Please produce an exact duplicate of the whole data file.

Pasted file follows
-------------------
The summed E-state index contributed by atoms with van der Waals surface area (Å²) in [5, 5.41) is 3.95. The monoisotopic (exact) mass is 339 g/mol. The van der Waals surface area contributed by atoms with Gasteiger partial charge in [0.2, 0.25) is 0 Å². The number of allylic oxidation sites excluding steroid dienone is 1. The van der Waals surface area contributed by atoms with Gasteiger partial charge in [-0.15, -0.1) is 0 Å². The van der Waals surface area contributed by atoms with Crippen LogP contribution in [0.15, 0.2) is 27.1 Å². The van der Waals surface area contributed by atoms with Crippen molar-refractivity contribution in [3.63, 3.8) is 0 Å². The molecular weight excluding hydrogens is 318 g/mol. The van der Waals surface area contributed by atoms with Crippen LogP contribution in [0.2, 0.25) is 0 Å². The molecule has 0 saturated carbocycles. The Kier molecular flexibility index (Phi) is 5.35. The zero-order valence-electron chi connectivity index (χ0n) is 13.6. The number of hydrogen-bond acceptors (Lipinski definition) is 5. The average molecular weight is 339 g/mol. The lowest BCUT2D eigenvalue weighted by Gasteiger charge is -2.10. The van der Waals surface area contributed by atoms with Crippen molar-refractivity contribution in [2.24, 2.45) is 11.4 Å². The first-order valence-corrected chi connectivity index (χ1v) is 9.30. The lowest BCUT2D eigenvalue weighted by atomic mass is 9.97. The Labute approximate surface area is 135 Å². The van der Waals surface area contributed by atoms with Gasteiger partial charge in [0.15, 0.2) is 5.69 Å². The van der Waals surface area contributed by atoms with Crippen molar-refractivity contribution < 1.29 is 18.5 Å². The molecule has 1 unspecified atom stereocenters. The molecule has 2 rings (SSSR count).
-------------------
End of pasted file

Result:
The summed E-state index contributed by atoms with van der Waals surface area (Å²) in [5, 5.41) is 3.95. The monoisotopic (exact) mass is 339 g/mol. The van der Waals surface area contributed by atoms with Gasteiger partial charge in [0.2, 0.25) is 0 Å². The number of allylic oxidation sites excluding steroid dienone is 1. The van der Waals surface area contributed by atoms with Gasteiger partial charge in [-0.15, -0.1) is 0 Å². The van der Waals surface area contributed by atoms with Crippen LogP contribution in [0.15, 0.2) is 27.1 Å². The van der Waals surface area contributed by atoms with Crippen molar-refractivity contribution in [3.63, 3.8) is 0 Å². The molecular weight excluding hydrogens is 318 g/mol. The van der Waals surface area contributed by atoms with Crippen LogP contribution in [0.2, 0.25) is 0 Å². The molecule has 0 saturated carbocycles. The Kier molecular flexibility index (Phi) is 5.35. The zero-order valence-electron chi connectivity index (χ0n) is 13.6. The number of hydrogen-bond acceptors (Lipinski definition) is 5. The average molecular weight is 339 g/mol. The lowest BCUT2D eigenvalue weighted by Gasteiger charge is -2.10. The van der Waals surface area contributed by atoms with Crippen molar-refractivity contribution in [2.24, 2.45) is 11.4 Å². The first-order valence-corrected chi connectivity index (χ1v) is 9.30. The lowest BCUT2D eigenvalue weighted by atomic mass is 9.97. The Labute approximate surface area is 135 Å². The van der Waals surface area contributed by atoms with Gasteiger partial charge in [0.15, 0.2) is 5.69 Å². The van der Waals surface area contributed by atoms with Crippen molar-refractivity contribution < 1.29 is 18.5 Å². The molecule has 1 unspecified atom stereocenters. The molecule has 2 rings (SSSR count).